Valentine's Niche: Say It With Beer and Beef Jerky? In the business of love, nothing is sacred -- not even candy hearts and red roses.
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Valentine's Day sales don't measure up to Christmas, but for some businesses, the holiday is still pretty sweet.
On average, shoppers will spend about $126 each on loved ones this year, up 8.5 percent from 2011 and the highest amount in the past decade, according to the National Retail Federation's 2012 Valentine's Day Consumer Intentions and Actions survey. Total spending in the U.S. for the holiday is expected to reach $17.6 billion this year.
Roses and chocolate-covered anything aren't likely to cede their favored status, but some entrepreneurs are taking a chance on more unorthodox gifts -- from catering to men to creating offbeat products.
Here are three unconventional Valentine's Day bouquets and a look at their marketers:
Beef Jerky Bouquet
They say the fastest way to a man's heart is through his stomach, so you probably can't go too wrong with this beef-jerky bouquet from Gary West Smoked Meats. The bouquet of one dozen long-stem steak strips sells for $39 with no shipping fees.
Paul Murdoch, co-owner of the meat smoker, says a "couldn't hurt" philosophy was the key ingredient to his burgeoning Valentine's Day operation. A former employee suggested the idea of making seasonal bouquets using Gary West's jerky in 2007. Though skeptical at first, Murdoch says the marketing ploy proved to be a boon for the business. Christmas still reigns supreme in seasonal sales, but Valentine's Day is a close second -- accounting for about 5 percent of annual sales, which totaled $2 million last year. "Valentine's Day has become really significant," Murdoch says. "When we introduced this jerky bouquet, I didn't think it would do nearly as well as it has."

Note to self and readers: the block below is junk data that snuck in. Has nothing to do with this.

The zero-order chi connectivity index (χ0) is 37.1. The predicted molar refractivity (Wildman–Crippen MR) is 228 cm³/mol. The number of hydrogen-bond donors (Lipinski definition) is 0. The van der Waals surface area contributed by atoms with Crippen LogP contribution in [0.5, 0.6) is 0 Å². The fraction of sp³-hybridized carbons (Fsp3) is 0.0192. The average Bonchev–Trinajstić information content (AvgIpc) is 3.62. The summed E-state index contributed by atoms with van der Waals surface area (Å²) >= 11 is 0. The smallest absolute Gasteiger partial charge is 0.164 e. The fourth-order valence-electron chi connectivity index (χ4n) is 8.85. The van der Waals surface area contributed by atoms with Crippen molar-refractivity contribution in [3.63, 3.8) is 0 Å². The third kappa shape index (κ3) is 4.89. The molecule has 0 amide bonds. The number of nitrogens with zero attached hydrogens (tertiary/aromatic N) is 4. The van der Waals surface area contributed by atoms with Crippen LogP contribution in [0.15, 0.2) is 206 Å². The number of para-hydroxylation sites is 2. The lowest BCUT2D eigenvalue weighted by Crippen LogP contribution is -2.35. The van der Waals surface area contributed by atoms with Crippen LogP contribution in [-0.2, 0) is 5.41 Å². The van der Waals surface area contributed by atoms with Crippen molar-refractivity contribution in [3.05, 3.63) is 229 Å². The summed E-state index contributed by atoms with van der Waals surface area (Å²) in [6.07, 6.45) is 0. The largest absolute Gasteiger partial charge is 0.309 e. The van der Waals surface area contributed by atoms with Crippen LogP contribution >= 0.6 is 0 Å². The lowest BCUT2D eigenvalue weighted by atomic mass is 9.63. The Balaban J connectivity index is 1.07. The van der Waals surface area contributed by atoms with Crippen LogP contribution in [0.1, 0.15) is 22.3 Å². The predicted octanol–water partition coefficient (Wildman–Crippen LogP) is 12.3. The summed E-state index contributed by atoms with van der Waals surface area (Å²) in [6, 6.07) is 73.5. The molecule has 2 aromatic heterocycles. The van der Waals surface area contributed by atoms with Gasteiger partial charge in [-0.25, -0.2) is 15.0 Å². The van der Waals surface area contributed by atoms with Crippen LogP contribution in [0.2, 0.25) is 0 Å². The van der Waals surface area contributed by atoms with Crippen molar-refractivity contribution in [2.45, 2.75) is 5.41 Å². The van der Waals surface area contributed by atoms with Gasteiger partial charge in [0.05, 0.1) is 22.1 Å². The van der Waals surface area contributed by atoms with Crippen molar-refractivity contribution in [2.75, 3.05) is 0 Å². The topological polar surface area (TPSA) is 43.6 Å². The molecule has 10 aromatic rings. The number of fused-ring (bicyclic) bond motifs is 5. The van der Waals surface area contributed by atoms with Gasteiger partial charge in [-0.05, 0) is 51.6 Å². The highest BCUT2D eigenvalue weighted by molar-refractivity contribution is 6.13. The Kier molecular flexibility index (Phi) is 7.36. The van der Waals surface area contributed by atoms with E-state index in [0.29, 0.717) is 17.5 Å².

Many people might not consider a gift of beef jerky very romantic. But the quirkiness is part of the appeal. Fox News, Cosmopolitan and other media snapped up the story, and orders surged, Murdoch says. The company's targeted use of Facebook advertising has been especially effective. After the Cosmo piece, Murdoch realized that his core customer is women in relationships with men. "We'll use Facebook primarily because you can target that demographic so accurately," he says.
OK, giving the guy or gal in your life a six-pack surely doesn't sound very special. But what if it's his or her favorite beer and it comes in a bucket that says Happy Valentine's Day with a big red heart scrawled on the side? This six-piece beer bouquet, which comes fully loaded with peanuts, a koozie and a bottle opener, is $54.99, plus shipping.
After working in consumer packaging and graphics, Josh Horowitz had something of an epiphany on a rooftop in New York City. Using votive candle holders and empty beer bottles, he made his first beer bouquet. After moving to Austin, Texas, in 2009, he launched Beer Bouquet, which sells football and seasonal-themed bouquets through the mail to 46 states. "It was a no brainer," Horowitz says. "Everyone has a favorite team and everyone has a favorite beer. Plus, there was no real go-to gift for guys, other than neck ties or a flask."
Last year, Valentine's Day accounted for roughly 25 percent of Beer Bouquet's sales of $75,000. Horowitz expects sales to ramp up this year, as he creates new bouquets with more snack foods like beef jerky and pretzels. He also plans a Groupon promotion for Father's Day, when he hopes to sell 5,000 bouquets.
Dirty Rotten Flowers
While nothing says, "I love you," like a dozen red roses, Roman Sacke wondered what receiving a dozen dying roses would say. So, he started Dirty Rotten Flowers to find out. The company sells three variations of the oh-so-tragic bouquet, starting at $25, plus shipping. The Valentine's Day bouquet called "I love you not" costs $27 and includes a tattered teddy bear holding a red heart that says, "I love you."
Sacke, who hails from the Czech Republic and now lives in Los Angeles, calls the bouquets "silly" and "fun" and says they're meant in jest. "Where I'm from people have a different sense of humor. They would like it," says Sacke. He notes that many customers send the bouquets to old bosses and ex-flames.
Dirty Rotten Flowers is actually an offshoot of Sacke's more traditional floral business. Like John D. Rockefeller who found profitable uses for the byproducts of kerosene production, Sacke has found a way to make a little money from his unsold flower inventory. "In my regular flower shop, there were always so many leftovers that would just die," he says. "We began wondering what you do with them, other than composting." Sacke declined to discuss his financial results, but he did say that last year the company sold 300 to 400 rotten bouquets for Valentine's Day, which amounts to roughly $8,000 to $11,000. Not bad for dead flowers.